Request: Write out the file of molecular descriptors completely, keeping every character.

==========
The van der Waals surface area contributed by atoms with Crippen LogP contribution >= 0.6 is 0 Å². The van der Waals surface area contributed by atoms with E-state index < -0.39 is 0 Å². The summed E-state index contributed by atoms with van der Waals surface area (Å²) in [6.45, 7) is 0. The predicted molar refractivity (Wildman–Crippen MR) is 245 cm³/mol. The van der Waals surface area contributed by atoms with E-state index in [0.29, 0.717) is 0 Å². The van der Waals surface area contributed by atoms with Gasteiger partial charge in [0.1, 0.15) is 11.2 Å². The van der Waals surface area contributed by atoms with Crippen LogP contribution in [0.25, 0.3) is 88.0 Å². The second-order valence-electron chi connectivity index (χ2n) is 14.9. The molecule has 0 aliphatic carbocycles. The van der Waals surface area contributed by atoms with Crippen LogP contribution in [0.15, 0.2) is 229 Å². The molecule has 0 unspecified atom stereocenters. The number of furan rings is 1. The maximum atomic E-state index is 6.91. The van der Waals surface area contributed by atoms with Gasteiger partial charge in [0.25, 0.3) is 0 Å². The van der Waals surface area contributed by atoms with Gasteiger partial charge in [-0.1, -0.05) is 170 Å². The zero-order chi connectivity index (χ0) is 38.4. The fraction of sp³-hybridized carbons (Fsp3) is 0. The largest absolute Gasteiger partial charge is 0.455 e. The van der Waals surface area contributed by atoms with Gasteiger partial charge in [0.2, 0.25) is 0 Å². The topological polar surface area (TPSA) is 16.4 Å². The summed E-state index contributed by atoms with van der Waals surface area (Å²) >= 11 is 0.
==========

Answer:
The van der Waals surface area contributed by atoms with Crippen LogP contribution >= 0.6 is 0 Å². The van der Waals surface area contributed by atoms with E-state index < -0.39 is 0 Å². The summed E-state index contributed by atoms with van der Waals surface area (Å²) in [6.45, 7) is 0. The predicted molar refractivity (Wildman–Crippen MR) is 245 cm³/mol. The van der Waals surface area contributed by atoms with E-state index in [0.29, 0.717) is 0 Å². The van der Waals surface area contributed by atoms with Gasteiger partial charge in [0.1, 0.15) is 11.2 Å². The van der Waals surface area contributed by atoms with Crippen LogP contribution in [0.25, 0.3) is 88.0 Å². The second-order valence-electron chi connectivity index (χ2n) is 14.9. The molecule has 0 aliphatic carbocycles. The van der Waals surface area contributed by atoms with Crippen LogP contribution in [0.15, 0.2) is 229 Å². The molecule has 0 unspecified atom stereocenters. The number of furan rings is 1. The maximum atomic E-state index is 6.91. The van der Waals surface area contributed by atoms with Gasteiger partial charge in [0.25, 0.3) is 0 Å². The van der Waals surface area contributed by atoms with Gasteiger partial charge in [-0.1, -0.05) is 170 Å². The zero-order chi connectivity index (χ0) is 38.4. The fraction of sp³-hybridized carbons (Fsp3) is 0. The largest absolute Gasteiger partial charge is 0.455 e. The van der Waals surface area contributed by atoms with Gasteiger partial charge in [0.2, 0.25) is 0 Å². The topological polar surface area (TPSA) is 16.4 Å². The summed E-state index contributed by atoms with van der Waals surface area (Å²) >= 11 is 0.